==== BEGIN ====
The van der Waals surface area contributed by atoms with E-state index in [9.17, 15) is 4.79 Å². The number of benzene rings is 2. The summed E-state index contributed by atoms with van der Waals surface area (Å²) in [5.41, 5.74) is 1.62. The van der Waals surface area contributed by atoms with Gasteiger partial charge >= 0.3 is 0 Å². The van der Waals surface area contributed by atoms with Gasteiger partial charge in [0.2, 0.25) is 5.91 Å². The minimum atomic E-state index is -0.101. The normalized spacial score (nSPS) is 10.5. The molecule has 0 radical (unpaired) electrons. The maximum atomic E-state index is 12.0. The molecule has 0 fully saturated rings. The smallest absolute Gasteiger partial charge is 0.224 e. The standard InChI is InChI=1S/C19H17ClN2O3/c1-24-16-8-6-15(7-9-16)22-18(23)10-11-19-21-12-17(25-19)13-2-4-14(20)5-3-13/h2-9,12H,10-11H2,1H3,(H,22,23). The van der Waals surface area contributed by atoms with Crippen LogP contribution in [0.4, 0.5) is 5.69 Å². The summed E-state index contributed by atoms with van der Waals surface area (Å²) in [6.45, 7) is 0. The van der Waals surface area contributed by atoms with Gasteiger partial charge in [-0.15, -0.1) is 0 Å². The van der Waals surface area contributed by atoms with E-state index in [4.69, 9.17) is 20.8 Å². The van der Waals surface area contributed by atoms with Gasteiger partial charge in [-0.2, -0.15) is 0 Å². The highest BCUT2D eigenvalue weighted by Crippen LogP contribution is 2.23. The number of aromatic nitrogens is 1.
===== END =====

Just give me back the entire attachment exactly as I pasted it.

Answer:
The van der Waals surface area contributed by atoms with E-state index in [9.17, 15) is 4.79 Å². The number of benzene rings is 2. The summed E-state index contributed by atoms with van der Waals surface area (Å²) in [5.41, 5.74) is 1.62. The van der Waals surface area contributed by atoms with Gasteiger partial charge >= 0.3 is 0 Å². The van der Waals surface area contributed by atoms with Gasteiger partial charge in [0.2, 0.25) is 5.91 Å². The minimum atomic E-state index is -0.101. The normalized spacial score (nSPS) is 10.5. The molecule has 0 radical (unpaired) electrons. The maximum atomic E-state index is 12.0. The molecule has 0 fully saturated rings. The smallest absolute Gasteiger partial charge is 0.224 e. The standard InChI is InChI=1S/C19H17ClN2O3/c1-24-16-8-6-15(7-9-16)22-18(23)10-11-19-21-12-17(25-19)13-2-4-14(20)5-3-13/h2-9,12H,10-11H2,1H3,(H,22,23). The van der Waals surface area contributed by atoms with Crippen LogP contribution in [0.4, 0.5) is 5.69 Å². The summed E-state index contributed by atoms with van der Waals surface area (Å²) in [6.45, 7) is 0. The van der Waals surface area contributed by atoms with Gasteiger partial charge in [-0.15, -0.1) is 0 Å². The van der Waals surface area contributed by atoms with E-state index in [4.69, 9.17) is 20.8 Å². The van der Waals surface area contributed by atoms with Gasteiger partial charge in [-0.2, -0.15) is 0 Å². The highest BCUT2D eigenvalue weighted by Crippen LogP contribution is 2.23. The number of aromatic nitrogens is 1.